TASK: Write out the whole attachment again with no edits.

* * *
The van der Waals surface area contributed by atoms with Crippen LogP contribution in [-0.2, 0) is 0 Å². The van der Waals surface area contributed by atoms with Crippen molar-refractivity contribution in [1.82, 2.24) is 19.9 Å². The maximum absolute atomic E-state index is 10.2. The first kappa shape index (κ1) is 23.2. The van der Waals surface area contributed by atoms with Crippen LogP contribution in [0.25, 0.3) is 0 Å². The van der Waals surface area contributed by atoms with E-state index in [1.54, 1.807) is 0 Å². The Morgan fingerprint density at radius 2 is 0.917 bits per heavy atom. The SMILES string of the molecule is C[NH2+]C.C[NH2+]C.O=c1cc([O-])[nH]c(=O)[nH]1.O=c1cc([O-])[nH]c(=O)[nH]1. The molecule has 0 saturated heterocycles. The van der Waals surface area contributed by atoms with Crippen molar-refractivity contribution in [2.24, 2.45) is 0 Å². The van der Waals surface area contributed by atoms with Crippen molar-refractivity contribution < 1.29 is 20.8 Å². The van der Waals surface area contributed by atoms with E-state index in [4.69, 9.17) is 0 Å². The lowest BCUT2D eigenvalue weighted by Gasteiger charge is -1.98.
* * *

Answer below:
The van der Waals surface area contributed by atoms with Crippen LogP contribution in [-0.2, 0) is 0 Å². The van der Waals surface area contributed by atoms with Crippen molar-refractivity contribution in [1.82, 2.24) is 19.9 Å². The maximum absolute atomic E-state index is 10.2. The first kappa shape index (κ1) is 23.2. The van der Waals surface area contributed by atoms with Crippen LogP contribution in [0.25, 0.3) is 0 Å². The van der Waals surface area contributed by atoms with E-state index in [1.54, 1.807) is 0 Å². The Morgan fingerprint density at radius 2 is 0.917 bits per heavy atom. The SMILES string of the molecule is C[NH2+]C.C[NH2+]C.O=c1cc([O-])[nH]c(=O)[nH]1.O=c1cc([O-])[nH]c(=O)[nH]1. The molecule has 0 saturated heterocycles. The van der Waals surface area contributed by atoms with Crippen molar-refractivity contribution in [2.24, 2.45) is 0 Å². The van der Waals surface area contributed by atoms with Crippen molar-refractivity contribution < 1.29 is 20.8 Å². The van der Waals surface area contributed by atoms with E-state index in [4.69, 9.17) is 0 Å². The lowest BCUT2D eigenvalue weighted by Gasteiger charge is -1.98.